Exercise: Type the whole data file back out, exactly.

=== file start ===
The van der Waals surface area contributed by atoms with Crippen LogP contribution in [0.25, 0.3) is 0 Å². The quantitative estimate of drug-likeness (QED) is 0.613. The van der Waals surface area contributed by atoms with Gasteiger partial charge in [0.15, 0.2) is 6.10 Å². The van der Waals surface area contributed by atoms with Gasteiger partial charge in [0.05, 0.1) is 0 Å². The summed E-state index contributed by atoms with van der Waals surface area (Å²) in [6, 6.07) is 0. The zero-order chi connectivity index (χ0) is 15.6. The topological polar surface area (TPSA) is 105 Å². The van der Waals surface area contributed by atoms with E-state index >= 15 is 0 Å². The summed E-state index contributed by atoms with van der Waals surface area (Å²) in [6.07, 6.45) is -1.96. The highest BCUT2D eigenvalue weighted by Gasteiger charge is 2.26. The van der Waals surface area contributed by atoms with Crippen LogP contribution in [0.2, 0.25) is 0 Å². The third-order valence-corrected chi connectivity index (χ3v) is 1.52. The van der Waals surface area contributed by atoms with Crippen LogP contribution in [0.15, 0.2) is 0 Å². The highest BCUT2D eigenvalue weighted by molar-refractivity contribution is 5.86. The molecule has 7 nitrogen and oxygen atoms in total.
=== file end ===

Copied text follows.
The van der Waals surface area contributed by atoms with Crippen LogP contribution in [0.25, 0.3) is 0 Å². The quantitative estimate of drug-likeness (QED) is 0.613. The van der Waals surface area contributed by atoms with Gasteiger partial charge in [0.15, 0.2) is 6.10 Å². The van der Waals surface area contributed by atoms with Gasteiger partial charge in [0.05, 0.1) is 0 Å². The summed E-state index contributed by atoms with van der Waals surface area (Å²) in [6, 6.07) is 0. The zero-order chi connectivity index (χ0) is 15.6. The topological polar surface area (TPSA) is 105 Å². The van der Waals surface area contributed by atoms with E-state index >= 15 is 0 Å². The summed E-state index contributed by atoms with van der Waals surface area (Å²) in [6.07, 6.45) is -1.96. The highest BCUT2D eigenvalue weighted by Gasteiger charge is 2.26. The van der Waals surface area contributed by atoms with Crippen LogP contribution in [0.2, 0.25) is 0 Å². The third-order valence-corrected chi connectivity index (χ3v) is 1.52. The van der Waals surface area contributed by atoms with Crippen LogP contribution in [0.15, 0.2) is 0 Å². The highest BCUT2D eigenvalue weighted by molar-refractivity contribution is 5.86. The molecule has 7 nitrogen and oxygen atoms in total.